PHP vs NodeJS Comparison and Benchmark

Almost every day there are some new technologies emerging, that are trying to change the web landscape. Server-side of the web development also is divided, there are long-standing heavy-weights such as Java, C, and Perl and newer, more web-focused languages like Ruby, Clojure and Go. But how to select a perfect solution for your project? We will compare two back-end technologies PHP vs NodeJS. We hope we won’t start a holy war.

First of all, let’s define PHP and Node.js.


PHP is a server-side scripting language. It was created in 1994 by Rasmus Lerdorf in 1994 primarily for web development. Originally PHP stood for Personal Home Page, but now it stands for a recursive acronym – PHP: Hypertext Preprocessor.  
Usually, PHP is processed by an interpreter, powered by the Zend Engine, that is installed on web servers such as Apache and Nginx. Also PHP code can be embedded into HTML or HTML5 markup. This flexibility contributed to the popularity of the language, PHP is now used on more than 80% of web servers.


Node.js is an open-source, JavaScript run-time environment used to execute JavaScript code on the server-side. Node.js development process has changed the paradigm that JavaScript is used primarily on the client-side. That’s why Node.js has become one of the foundational elements of the “JavaScript everywhere” paradigm. Node.js was created by Ryan Dahl in 2009. It is powered by Google’s V8 JS engine, that is the same engine that is used in Google Chrome web browser. This JS runtime environment doesn’t need a separate web server or other dependencies, there are built-in libraries that take care of that. Compared to PHP, Node.js is relatively young, however, it is already well recognized and used by giant companies like Microsoft, Yahoo, LinkedIn, and PayPal.

For a clearer view, here is the PHP vs NodeJS comparison of the popularity indicators in the form of a table:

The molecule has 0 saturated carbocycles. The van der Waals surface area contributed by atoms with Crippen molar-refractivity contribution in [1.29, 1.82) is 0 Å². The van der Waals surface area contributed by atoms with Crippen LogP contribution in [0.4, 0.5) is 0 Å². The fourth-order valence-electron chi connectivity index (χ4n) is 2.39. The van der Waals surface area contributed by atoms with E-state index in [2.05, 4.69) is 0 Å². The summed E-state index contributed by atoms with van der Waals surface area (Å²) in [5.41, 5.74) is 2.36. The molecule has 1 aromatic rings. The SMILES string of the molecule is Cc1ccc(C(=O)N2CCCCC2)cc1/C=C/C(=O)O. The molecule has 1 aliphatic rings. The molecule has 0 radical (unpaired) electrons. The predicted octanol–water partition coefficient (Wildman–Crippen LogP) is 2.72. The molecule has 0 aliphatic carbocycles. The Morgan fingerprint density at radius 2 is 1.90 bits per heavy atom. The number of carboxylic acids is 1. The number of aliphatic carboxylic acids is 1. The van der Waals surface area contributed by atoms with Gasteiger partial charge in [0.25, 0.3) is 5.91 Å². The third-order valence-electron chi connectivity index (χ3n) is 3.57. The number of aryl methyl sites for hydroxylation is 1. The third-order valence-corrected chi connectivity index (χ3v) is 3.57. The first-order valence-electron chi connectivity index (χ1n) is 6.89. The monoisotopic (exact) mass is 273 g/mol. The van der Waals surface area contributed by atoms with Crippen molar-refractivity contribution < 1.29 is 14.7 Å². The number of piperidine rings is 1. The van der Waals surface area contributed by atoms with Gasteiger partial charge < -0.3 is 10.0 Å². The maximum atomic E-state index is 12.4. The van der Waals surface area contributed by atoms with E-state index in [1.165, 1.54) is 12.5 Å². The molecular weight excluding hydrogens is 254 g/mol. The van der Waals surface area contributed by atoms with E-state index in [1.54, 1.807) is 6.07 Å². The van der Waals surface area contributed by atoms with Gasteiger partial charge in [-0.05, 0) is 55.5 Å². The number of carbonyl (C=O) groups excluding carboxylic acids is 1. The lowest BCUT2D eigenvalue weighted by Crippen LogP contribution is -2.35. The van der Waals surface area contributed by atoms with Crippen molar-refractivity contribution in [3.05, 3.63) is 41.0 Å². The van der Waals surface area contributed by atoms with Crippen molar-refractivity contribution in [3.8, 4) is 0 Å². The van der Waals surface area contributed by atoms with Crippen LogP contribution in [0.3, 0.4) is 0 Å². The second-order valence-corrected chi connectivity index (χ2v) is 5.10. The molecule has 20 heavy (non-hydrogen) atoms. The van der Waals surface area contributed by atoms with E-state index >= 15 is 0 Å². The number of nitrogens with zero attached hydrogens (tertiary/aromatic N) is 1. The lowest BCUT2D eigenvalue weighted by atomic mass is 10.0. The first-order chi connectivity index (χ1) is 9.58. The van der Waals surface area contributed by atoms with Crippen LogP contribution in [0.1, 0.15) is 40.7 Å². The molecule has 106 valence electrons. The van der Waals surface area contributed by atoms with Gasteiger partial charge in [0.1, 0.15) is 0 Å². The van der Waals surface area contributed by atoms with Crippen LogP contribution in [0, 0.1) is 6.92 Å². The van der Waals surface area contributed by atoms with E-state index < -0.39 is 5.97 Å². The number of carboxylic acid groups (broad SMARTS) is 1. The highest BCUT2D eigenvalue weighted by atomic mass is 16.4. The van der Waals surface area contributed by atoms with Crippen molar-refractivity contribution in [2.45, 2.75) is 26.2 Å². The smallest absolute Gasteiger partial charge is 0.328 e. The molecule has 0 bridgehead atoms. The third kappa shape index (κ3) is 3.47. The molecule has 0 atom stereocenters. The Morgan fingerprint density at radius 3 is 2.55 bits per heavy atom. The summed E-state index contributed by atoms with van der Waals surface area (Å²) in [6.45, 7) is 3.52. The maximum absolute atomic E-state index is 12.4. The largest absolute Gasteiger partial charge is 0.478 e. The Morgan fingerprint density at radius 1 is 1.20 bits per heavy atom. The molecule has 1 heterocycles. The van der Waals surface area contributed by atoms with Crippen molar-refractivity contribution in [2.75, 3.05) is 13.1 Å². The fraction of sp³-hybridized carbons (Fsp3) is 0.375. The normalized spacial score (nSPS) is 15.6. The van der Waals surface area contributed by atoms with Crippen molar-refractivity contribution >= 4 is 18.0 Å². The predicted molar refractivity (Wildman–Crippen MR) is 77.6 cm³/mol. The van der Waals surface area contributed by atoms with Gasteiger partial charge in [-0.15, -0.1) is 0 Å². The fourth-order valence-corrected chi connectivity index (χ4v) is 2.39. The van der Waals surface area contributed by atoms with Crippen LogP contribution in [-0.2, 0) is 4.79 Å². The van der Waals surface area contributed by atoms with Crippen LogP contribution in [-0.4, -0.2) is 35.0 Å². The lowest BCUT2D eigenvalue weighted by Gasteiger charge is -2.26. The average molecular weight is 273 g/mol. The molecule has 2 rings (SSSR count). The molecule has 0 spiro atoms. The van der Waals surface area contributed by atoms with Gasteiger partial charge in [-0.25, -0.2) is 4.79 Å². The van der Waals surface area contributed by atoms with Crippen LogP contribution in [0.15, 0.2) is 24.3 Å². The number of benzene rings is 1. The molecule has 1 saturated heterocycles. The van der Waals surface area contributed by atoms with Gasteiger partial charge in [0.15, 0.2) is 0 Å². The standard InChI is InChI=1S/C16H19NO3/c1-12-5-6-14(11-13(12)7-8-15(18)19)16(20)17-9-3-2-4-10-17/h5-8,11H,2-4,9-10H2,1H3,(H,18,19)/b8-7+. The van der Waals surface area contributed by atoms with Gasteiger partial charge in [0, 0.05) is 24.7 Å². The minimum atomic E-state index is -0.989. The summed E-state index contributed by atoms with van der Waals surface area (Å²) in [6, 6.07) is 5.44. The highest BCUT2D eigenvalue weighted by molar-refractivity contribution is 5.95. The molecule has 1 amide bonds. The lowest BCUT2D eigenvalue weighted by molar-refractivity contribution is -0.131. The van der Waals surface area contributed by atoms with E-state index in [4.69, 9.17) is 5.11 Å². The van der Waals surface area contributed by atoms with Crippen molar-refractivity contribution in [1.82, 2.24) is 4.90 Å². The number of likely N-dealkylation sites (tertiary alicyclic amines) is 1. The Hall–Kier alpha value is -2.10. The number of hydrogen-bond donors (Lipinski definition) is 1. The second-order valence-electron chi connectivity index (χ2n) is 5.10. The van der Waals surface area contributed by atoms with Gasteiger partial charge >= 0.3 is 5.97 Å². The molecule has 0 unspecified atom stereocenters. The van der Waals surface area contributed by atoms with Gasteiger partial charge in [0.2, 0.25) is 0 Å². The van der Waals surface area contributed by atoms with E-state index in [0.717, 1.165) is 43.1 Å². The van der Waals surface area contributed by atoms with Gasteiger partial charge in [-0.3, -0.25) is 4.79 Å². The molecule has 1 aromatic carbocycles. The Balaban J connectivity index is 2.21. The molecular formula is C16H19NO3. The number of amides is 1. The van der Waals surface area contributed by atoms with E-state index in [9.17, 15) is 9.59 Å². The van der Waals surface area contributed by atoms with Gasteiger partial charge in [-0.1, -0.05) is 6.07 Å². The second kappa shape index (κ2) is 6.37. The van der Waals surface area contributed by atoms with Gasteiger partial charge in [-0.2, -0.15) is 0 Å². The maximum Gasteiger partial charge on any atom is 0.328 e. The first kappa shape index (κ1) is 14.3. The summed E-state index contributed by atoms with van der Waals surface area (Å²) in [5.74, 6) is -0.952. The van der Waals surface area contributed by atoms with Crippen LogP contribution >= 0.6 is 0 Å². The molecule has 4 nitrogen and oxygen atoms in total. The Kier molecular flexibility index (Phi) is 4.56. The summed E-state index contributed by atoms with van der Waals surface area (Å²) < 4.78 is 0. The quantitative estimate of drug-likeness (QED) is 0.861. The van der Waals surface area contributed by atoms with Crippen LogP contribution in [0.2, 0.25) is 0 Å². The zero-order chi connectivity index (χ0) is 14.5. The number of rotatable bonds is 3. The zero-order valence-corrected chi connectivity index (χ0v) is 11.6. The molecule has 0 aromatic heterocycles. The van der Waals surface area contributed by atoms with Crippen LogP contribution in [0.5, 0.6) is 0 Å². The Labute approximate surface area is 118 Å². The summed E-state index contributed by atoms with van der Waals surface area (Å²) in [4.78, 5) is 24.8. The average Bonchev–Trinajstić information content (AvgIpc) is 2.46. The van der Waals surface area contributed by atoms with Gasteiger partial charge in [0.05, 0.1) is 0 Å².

Release date08.06.199527.05.2009
Package’s repository (Dependency Manager)ComposerNPM
Have LTS?++
License (Free for commercial use)PHP LicenseMIT License
Vacancies/ Developers~100 000/400000060000/*
Packages  on packagist/ npm152 453~450,000
Open-source projects290,757114,353
Questions on stackoverflow1,112,866187,917
GitHub stars12 67038 398
Most popular conferences of 2016Laracon EU 2016
SymfonyCon Berlin 2016
Ski PHP Conference 2016
PHPBenelux Conference 2016
SunshinePHP 2016
The PHP UK Conference
Symfony official certification
Node.js Certification Program

Features and Benefits of PHP and NodeJS

Benefits of PHP

Some developers say that PHP is much easier to use then Node.js. Their arguments are:

  • It’s easier to configure the development environment for PHP
  • Node.js requires more code
  • In order to code on Node.js, you have to understand callback functions and blockings
  • All internet hosting services support PHP
  • Supports more frameworks and CMS
  • Official code organization recommendations (PSR)
  • PHP has a larger library of instructions and frequently asked questions (there were plenty in 20 years)
  • The PHP developers community is a massive and diverse group of people, they are constantly re-visioning and updating libraries, frameworks and other PHP components

You should consider using PHP when your project includes:

  • CMS technologies such as WordPress, Drupal, Joomla, etc, even if there is only a part of your project includes these technologies (for example blog, admin page, online store etc.)
  • If you are using a relational database – go with PHP.

To sum up the whole server side of this PHP vs NodeJS comparison, PHP supports following database management systems:


  • MySQL
  • MySQLi
  • SQLite
  • PostgreSQL
  • Oracle(OCI8)
  • Oracle
  • Microsoft SQL Server
  • Sybase
  • ODBC
  • mSQL
  • IBM DB2
  • Cloudspace
  • Apache Derby
  • Informix


  • Ovrimos SQL
  • Lotus Notes
  • DB++
  • DBM
  • dBase
  • DBX
  • FrontBase
  • filePro
  • Ingres II
  • Firebird/InterBase
  • Paradox File Access
  • MaxDB
  • PDO

Benefits of Node.JS